It’s apparently Kirk’s birthday. He’s an admiral now and feeling old. I’m glad they hung a lampshade on the age thing, because between the actors’ natural age and the tendency of 80s fashion and hairstyles to make everyone look at least 10 years older than their years my first thought was how ancient they looked.

Wrath’s reputation is that of the best film of the Trek franchise.  But this opening falls flat. However, as soon as the Genesis/Khan (heh, Genghis Khan) story takes off, I was all in. The ear worms that allow Khan to take control of people are nightmarishly shot, low budget but effective. Montalban’s Khan is convincingly charismatic and crazy (charismazy).

But two relationships really drive the story: the big boy face off of Khan and Kirk wherein Kirk always seems to be beat and pulls an epic win out of seemingly nowhere, and Kirk and Spock, who is actually the nowhere Kirk’s wins frequently come from. In these two relationships are also the major themes of the film. Khan will sacrifice all else to get the one man. Spock will sacrifice the one man to save all else.  In the middle is Kirk, who coolly places himself in the middle but is deeply affected by both.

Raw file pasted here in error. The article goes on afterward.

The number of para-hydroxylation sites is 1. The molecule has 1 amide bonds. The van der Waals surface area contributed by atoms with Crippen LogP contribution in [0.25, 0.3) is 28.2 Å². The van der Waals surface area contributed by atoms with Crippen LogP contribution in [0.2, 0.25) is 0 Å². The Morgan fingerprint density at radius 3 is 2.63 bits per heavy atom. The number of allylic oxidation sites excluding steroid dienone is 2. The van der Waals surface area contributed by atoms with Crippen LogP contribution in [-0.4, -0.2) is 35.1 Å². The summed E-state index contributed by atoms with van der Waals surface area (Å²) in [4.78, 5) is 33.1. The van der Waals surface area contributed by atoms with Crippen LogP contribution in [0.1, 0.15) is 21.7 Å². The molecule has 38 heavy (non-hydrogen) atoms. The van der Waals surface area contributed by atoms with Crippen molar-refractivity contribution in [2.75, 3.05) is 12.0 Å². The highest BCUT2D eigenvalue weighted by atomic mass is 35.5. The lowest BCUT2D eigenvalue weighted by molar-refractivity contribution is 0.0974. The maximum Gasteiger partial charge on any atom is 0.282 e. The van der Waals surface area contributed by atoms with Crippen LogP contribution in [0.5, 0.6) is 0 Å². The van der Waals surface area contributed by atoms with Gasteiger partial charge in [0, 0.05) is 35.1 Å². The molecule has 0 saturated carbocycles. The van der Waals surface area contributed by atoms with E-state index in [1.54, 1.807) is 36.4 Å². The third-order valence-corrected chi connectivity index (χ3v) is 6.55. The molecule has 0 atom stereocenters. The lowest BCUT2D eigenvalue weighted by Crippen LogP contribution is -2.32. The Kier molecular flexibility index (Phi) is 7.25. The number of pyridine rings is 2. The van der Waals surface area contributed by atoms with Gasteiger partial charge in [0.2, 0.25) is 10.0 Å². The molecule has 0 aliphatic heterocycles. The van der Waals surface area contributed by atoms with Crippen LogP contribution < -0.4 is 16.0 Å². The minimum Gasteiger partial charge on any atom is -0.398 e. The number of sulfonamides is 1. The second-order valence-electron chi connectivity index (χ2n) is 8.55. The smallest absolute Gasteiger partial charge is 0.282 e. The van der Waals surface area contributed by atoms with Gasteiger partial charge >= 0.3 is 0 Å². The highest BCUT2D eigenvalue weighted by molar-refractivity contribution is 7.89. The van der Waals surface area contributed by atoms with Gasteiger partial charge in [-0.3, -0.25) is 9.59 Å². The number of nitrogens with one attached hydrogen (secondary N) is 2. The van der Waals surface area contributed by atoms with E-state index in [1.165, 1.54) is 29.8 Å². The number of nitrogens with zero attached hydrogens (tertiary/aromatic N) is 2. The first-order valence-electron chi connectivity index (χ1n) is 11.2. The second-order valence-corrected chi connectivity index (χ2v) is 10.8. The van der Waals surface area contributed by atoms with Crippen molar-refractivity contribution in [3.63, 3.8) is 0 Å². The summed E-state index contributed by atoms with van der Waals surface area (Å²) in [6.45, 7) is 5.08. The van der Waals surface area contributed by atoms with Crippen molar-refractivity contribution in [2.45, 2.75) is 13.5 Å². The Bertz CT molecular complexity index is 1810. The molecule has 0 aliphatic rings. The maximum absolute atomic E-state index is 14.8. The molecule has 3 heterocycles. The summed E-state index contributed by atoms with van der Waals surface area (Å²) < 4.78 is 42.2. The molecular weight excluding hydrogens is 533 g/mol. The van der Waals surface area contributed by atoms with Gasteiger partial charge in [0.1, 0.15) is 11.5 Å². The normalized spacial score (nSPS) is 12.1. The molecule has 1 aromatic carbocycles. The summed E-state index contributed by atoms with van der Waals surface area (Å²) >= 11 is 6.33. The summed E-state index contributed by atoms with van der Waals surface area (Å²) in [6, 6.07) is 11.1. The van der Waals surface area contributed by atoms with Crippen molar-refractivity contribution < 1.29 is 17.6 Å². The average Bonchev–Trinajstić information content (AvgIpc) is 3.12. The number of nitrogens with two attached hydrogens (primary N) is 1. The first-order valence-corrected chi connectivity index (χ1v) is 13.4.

Wrath ends up being a film that initially seems kitschily stuck in the trappings of early 80s sci-fi but which rises to a much deeper, more universal film that even non-Trek fans can enjoy.

Michael’s Take

In contrast, I saw this in the theater and came away with a fear of creepies crawling into my ears and a fierce determination to train my hands for Vulcan salutation.  My affection for Star Wars is deeper, but I can speak the language.  Lowani under two moons. Jiri of Ubaya. Ubaya of crossroads, at Lungha. Lungha, her sky gray.

Khan is dated, the actors are getting on in years, the sets are recycled and haphazard, and nonsense abounds. I was ready to butcher me some sacred cow, but experiencing it through Erin’s eyes made that impossible.  It works.